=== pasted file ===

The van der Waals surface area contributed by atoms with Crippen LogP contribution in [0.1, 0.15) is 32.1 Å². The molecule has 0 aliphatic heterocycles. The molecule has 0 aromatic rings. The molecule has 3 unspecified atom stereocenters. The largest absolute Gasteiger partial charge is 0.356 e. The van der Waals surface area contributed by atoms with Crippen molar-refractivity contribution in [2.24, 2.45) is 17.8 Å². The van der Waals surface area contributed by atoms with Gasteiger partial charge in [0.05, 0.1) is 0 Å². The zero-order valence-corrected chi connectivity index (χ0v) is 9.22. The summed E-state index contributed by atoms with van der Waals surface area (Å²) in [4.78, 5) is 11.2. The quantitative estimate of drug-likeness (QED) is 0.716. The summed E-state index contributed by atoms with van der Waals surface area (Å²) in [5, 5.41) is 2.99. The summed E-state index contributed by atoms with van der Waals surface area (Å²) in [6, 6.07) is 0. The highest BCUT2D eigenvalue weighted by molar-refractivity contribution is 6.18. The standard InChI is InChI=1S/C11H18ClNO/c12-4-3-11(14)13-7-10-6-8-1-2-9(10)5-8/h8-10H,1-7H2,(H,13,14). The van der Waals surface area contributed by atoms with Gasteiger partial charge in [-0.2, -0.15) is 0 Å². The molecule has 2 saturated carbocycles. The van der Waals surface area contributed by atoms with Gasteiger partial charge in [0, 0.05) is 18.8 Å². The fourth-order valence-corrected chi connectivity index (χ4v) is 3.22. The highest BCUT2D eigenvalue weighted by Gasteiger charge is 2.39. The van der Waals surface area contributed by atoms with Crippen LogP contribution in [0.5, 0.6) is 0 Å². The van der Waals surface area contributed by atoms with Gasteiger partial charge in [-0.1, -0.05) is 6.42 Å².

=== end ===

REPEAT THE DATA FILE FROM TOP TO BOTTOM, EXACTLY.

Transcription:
The van der Waals surface area contributed by atoms with Crippen LogP contribution in [0.1, 0.15) is 32.1 Å². The molecule has 0 aliphatic heterocycles. The molecule has 0 aromatic rings. The molecule has 3 unspecified atom stereocenters. The largest absolute Gasteiger partial charge is 0.356 e. The van der Waals surface area contributed by atoms with Crippen molar-refractivity contribution in [2.24, 2.45) is 17.8 Å². The van der Waals surface area contributed by atoms with Gasteiger partial charge in [0.05, 0.1) is 0 Å². The zero-order valence-corrected chi connectivity index (χ0v) is 9.22. The summed E-state index contributed by atoms with van der Waals surface area (Å²) in [4.78, 5) is 11.2. The quantitative estimate of drug-likeness (QED) is 0.716. The summed E-state index contributed by atoms with van der Waals surface area (Å²) in [5, 5.41) is 2.99. The summed E-state index contributed by atoms with van der Waals surface area (Å²) in [6, 6.07) is 0. The highest BCUT2D eigenvalue weighted by molar-refractivity contribution is 6.18. The standard InChI is InChI=1S/C11H18ClNO/c12-4-3-11(14)13-7-10-6-8-1-2-9(10)5-8/h8-10H,1-7H2,(H,13,14). The van der Waals surface area contributed by atoms with Gasteiger partial charge in [-0.2, -0.15) is 0 Å². The molecule has 2 saturated carbocycles. The van der Waals surface area contributed by atoms with Gasteiger partial charge in [0, 0.05) is 18.8 Å². The fourth-order valence-corrected chi connectivity index (χ4v) is 3.22. The highest BCUT2D eigenvalue weighted by Gasteiger charge is 2.39. The van der Waals surface area contributed by atoms with Crippen LogP contribution in [0.5, 0.6) is 0 Å². The van der Waals surface area contributed by atoms with Gasteiger partial charge in [-0.1, -0.05) is 6.42 Å².